Going the distance: Cycling enthusiast touched by cancer applies his passion to raise funds for Stanford Cancer Institute
With a firm belief that our purpose here on Earth is to give back to others, John Tarlton’s personal and professional philosophies are guided by how he can achieve as many worthwhile goals as possible, across both fronts, simultaneously.
Personal experiences spark a passion
Tarlton, the CEO of Tarlton Properties, has learned from experience how precious longevity is. He lost both his mother and his sister to cancer, and credits the care they received at Stanford with prolonging their lives.
“My mother and sister received amazing care at Stanford,” he says. “We’ve all been touched by cancer. It was both a wake up call for me, and an inspiration. The question becomes, what are we going to do about it?”
A gifted athlete who is passionate about living a healthy lifestyle—his collegiate sport was cycling—Tarlton leverages this passion for health by using his athletic ability to raise awareness and resources for the Stanford Cancer Institute. To date, he has participated in five endurance cycling events and donated one hundred percent of the funds raised to research at the institute.
“While I’m not built to go as fast on the bike as some others, it turns out that I’m built to go a really, really long way on the bike,” says the slim vegetarian. He started out with double centuries, then to 500-mile rides, and then to the Everest of cycling: Race Across America. In addition to that grueling ride, he has raised funds for Stanford Cancer through the Ironman Tahoe, the Tahoe Midnight Express, Santa Barbara 100, and Race Across the West. Next year, he plans to ride the Race Across America again.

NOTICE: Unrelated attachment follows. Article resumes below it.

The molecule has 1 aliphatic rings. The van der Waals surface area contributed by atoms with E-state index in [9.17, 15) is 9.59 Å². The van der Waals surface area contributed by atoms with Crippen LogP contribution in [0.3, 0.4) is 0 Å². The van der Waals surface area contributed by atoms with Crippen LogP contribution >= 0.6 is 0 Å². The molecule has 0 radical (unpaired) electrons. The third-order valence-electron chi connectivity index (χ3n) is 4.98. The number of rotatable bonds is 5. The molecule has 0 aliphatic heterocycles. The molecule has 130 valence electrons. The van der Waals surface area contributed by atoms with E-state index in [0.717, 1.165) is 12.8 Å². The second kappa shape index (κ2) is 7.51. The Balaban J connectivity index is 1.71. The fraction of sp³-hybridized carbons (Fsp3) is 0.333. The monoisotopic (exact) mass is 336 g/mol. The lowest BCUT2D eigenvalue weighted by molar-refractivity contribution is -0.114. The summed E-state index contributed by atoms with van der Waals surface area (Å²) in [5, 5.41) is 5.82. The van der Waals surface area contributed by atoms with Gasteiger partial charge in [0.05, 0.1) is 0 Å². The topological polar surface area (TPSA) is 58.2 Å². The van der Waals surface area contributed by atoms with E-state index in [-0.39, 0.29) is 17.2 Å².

A model for living and giving
Tarlton has many strong family connections to Stanford, beginning with his grandmother Betty, who graduated from Stanford in 1940, and including his parents and several other extended family members.
“I really like the idea that we are raising money for the Stanford Cancer Institute in this way. The way we are giving back to cancer research being led at Stanford is not only beneficial to me in terms of my health and my passion for finding better ways to prevent and treat cancer, but also hopefully serves as a model for my team and others in how we can live our lives in a sustainable way that results in a long and healthy life,” says Tarlton.
“Sometimes, we can fall into a trap of believing that we don’t have time to take care of ourselves. When in fact, the reverse is true. We can’t afford not to. We cannot serve our function of giving back if we don’t first take care of ourselves.”
A cycle of support for innovation
Tarlton emphasizes that Stanford has always excelled at bringing world-class thinkers together to create new ideas and new ways of attacking problems, with its cross-disciplinary approach to inventing new devices, modalities, instruments, and tests to benefit patients.
“That creates opportunities for cooperation that results in more good ideas flowing out of Stanford,” he says.
“It’s natural for a donor to want their dollars to make the broadest possible impact. What better way than to give to an organization that is focused on the largest and most difficult disease? Stanford is a medical research university that has demonstrated its preeminence in translating research into improving patient outcomes and quality of life, and lowering the cost of health care. If you’re going to give, why not give to the place that is going to have the broadest impact?”